The Owl of Minerva takes flight at dusk: The anti-Keynesian era is drawing to a close
By Harold R. Chorney, Professor of political economy, Concordia university, Montreal.( I originally submitted this to the New York Times as an op ed .They chose not to publish it so I am presenting it here.)
The recent debate over debts, economic growth and the flawed work of two Harvard economists Carmen Reinhart and Kenneth Rogoff has in the clash of ideas, theories and interpreted facts yielded very bright sparks of enlightenment. It should now be clearer that the road to renewed prosperity cannot lie with a policy that has been discredited by what we have witnessed in Europe over the past five years. No one in their right mind could judge 27% unemployment in Spain and Greece, 17.5 % in Portugal and 11.0% unemployment in France, 11.5% in Italy and an overall unemployment rate of 12 .1% in Europe, as a policy success. Youth unemployment at 59 % in Greece, 56% in Spain, 38.2 % in Portugal and 37.8 % in Italy five years after the crash is clear evidence of destabilizing policy failure. (data from Eurostat)
The anti Keynesian economics of the mainstream identified with fiscal orthodoxy and austerity. Economists called this approach “new classical macroeconomics” to remind us of the pre- Keynesian classicals who had emphasized the perfect rationality of markets and their ability to recover from a crisis without government intervention and counter cyclical deficit spending. This school and its solutions is now shown to be a chimera just as it was during the 1920s and 30s. Increasingly, the long silenced minority of economists who in the past were intimidated by the economics establishment and the control over grants, degrees and jobs have begun aggressively to question the wisdom of this now old orthodoxy that first arose in response to the monetarist counterrevolution led by Milton Friedman and the neo-cons in the 1960s and 1970s.Young graduate students born after the Keynesians had been banished are keen to learn as much as possible about Keynesian doctrine and the new economics of low unemployment.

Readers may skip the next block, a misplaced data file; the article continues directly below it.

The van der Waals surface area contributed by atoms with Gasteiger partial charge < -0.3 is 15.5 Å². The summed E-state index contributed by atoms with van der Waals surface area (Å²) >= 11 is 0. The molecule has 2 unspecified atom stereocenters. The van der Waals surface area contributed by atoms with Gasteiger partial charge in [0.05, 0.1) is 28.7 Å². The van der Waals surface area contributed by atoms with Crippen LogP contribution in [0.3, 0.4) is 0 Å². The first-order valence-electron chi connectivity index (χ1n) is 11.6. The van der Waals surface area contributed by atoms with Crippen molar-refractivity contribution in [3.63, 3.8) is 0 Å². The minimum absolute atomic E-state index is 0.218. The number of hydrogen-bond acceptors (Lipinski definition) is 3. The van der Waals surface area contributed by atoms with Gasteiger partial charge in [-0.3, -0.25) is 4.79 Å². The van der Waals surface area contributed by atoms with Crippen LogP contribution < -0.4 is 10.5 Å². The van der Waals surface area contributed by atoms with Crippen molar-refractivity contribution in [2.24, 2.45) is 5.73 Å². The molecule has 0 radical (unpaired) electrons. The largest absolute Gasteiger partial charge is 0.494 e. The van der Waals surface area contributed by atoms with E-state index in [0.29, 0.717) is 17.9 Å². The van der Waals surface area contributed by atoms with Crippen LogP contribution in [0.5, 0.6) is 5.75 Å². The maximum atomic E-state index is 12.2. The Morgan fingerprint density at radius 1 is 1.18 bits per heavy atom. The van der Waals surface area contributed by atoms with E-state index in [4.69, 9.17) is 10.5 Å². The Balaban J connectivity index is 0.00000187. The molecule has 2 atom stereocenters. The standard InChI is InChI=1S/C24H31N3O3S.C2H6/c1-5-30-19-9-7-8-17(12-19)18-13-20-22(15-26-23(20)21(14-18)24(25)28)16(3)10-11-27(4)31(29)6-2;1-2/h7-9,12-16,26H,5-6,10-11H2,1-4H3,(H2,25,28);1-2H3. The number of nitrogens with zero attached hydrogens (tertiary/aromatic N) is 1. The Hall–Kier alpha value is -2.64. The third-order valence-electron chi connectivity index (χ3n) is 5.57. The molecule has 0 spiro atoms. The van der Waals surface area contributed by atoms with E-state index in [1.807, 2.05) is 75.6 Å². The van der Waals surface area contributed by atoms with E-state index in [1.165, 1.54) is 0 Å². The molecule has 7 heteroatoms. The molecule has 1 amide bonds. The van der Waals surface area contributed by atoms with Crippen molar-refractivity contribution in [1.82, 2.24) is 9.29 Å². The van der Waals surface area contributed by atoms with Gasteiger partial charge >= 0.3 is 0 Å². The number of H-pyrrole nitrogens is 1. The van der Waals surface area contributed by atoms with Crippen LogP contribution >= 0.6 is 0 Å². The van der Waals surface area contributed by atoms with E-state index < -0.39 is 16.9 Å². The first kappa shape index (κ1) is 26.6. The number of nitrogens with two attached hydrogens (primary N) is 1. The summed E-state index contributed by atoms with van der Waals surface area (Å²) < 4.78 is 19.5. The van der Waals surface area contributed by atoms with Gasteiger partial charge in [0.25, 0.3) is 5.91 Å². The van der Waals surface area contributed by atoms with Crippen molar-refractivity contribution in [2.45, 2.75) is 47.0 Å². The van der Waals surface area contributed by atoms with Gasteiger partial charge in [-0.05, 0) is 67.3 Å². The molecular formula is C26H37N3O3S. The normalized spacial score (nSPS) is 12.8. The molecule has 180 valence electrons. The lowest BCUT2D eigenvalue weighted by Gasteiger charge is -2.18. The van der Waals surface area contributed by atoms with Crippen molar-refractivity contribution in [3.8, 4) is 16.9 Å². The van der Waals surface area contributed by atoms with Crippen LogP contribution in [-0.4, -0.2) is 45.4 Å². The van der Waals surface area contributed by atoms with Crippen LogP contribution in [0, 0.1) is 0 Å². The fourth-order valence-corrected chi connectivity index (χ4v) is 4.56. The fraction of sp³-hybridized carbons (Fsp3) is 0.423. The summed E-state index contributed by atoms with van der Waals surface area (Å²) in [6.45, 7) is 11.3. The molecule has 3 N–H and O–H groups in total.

I know something of this counterrevolution because I was trained by Keynesians at the University of Manitoba in the 1960s including one who had done graduate work at the University of Chicago and another who knew the work of Hyman Minsky whose work predicted the kind of financial crisis and crash we experienced. I then was taught by monetarists like Harry Johnson as well as more heterodox thinkers like A. Sen and Michio Morishima in the early 1970s at the LSE. During my career I witnessed the triumph of the anti- Keynesians to the point that I sought refuge in a department of political science. I also witnessed the beginning of the rise of Margaret Thatcher while I was a graduate student in the U.K. But Milton Friedman, Margaret Thatcher, and Harry Johnson who coined the phrase the monetarist counterrevolution are all history now. It is more than forty years later.
An epoch is coming to a close. Like all epochs birthing a new one is often unclear, confusing and painful as it unfolds but unfold it must. The intellectual supports for this old anti-Keynesian epoch are no longer viable. Inflation is nowhere the threat for the moment despite a substantial experiment with quantitative easing and deficit finance over a period of more than four years. The results have been less that hoped for . But that is not because the theories are flawed but because adjustments are needed in the strategy. Pressing on the brakes through austerity while at the same time seeking to stimulate through deficit spending does not work efficiently and results in unnecessary frictions and too slow a process of recovery. Entrepreneurial animal spirits are reawakening. New innovations, products and technologies are developing. American real estate markets are slowly recovering. Distributional reforms are actively being discussed. Globalization and offshoring continue to be a complexity. The body politic is awake and increasingly vigilant. Some of the self- limiting and self-directing qualities of the market driven cycle are returning.
The liberal humanist hour is nearly upon us. As the old epoch recedes the new one is taking shape to replace it. It simply needs a boost from the fiscal tax and expenditure side to enable it to do the necessary work. If this were to be done the unemployment rate would continue its downward path and fall below 6 %. In North America with the help of the Fed, the Bank of Canada and the Bank of Japan this kind of stimulus would be enough to assure the likelihood of the path to a faster recovery. If Europe were to switch from austerity to stimulus the path would be accelerated. According to several prominent members of the French Government, Chancellor Merkel is one of the last remaining holdouts opposed to a switch in policy. There are big stakes in play here. Germany and France are at the heart of the European project. It is important for the decision takers to understand that the future of the EU common currency and the future well being of millions of Europeans as well citizens from all over the globe are in play. The pendulum is swinging. All it needs is one last powerful push in the Keynesian direction.